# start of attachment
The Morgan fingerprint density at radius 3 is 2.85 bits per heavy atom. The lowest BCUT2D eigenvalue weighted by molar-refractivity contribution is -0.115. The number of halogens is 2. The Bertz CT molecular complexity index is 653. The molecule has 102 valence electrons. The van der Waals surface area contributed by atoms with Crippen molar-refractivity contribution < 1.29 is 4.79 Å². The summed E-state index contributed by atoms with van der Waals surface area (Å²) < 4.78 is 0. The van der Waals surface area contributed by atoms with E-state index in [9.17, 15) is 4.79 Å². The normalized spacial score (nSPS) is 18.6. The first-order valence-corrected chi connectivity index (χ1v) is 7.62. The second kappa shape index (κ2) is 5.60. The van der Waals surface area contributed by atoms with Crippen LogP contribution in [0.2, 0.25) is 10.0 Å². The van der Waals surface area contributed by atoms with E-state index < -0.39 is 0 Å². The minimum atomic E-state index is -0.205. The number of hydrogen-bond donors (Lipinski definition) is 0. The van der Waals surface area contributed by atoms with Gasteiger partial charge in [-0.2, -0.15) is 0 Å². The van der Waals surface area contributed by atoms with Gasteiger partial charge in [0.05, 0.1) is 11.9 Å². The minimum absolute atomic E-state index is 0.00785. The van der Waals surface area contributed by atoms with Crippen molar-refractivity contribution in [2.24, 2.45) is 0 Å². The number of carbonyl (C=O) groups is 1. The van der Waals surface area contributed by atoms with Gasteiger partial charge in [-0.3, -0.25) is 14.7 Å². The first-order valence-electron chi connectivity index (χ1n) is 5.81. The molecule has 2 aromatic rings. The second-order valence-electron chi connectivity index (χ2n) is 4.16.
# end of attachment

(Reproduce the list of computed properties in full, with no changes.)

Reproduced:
The Morgan fingerprint density at radius 3 is 2.85 bits per heavy atom. The lowest BCUT2D eigenvalue weighted by molar-refractivity contribution is -0.115. The number of halogens is 2. The Bertz CT molecular complexity index is 653. The molecule has 102 valence electrons. The van der Waals surface area contributed by atoms with Crippen molar-refractivity contribution < 1.29 is 4.79 Å². The summed E-state index contributed by atoms with van der Waals surface area (Å²) < 4.78 is 0. The van der Waals surface area contributed by atoms with E-state index in [9.17, 15) is 4.79 Å². The normalized spacial score (nSPS) is 18.6. The first-order valence-corrected chi connectivity index (χ1v) is 7.62. The second kappa shape index (κ2) is 5.60. The van der Waals surface area contributed by atoms with Crippen LogP contribution in [0.2, 0.25) is 10.0 Å². The van der Waals surface area contributed by atoms with E-state index < -0.39 is 0 Å². The minimum atomic E-state index is -0.205. The number of hydrogen-bond donors (Lipinski definition) is 0. The van der Waals surface area contributed by atoms with Gasteiger partial charge in [-0.2, -0.15) is 0 Å². The van der Waals surface area contributed by atoms with Gasteiger partial charge in [0.05, 0.1) is 11.9 Å². The minimum absolute atomic E-state index is 0.00785. The van der Waals surface area contributed by atoms with Crippen molar-refractivity contribution in [2.24, 2.45) is 0 Å². The number of carbonyl (C=O) groups is 1. The van der Waals surface area contributed by atoms with Gasteiger partial charge in [-0.3, -0.25) is 14.7 Å². The first-order valence-electron chi connectivity index (χ1n) is 5.81. The molecule has 2 aromatic rings. The second-order valence-electron chi connectivity index (χ2n) is 4.16.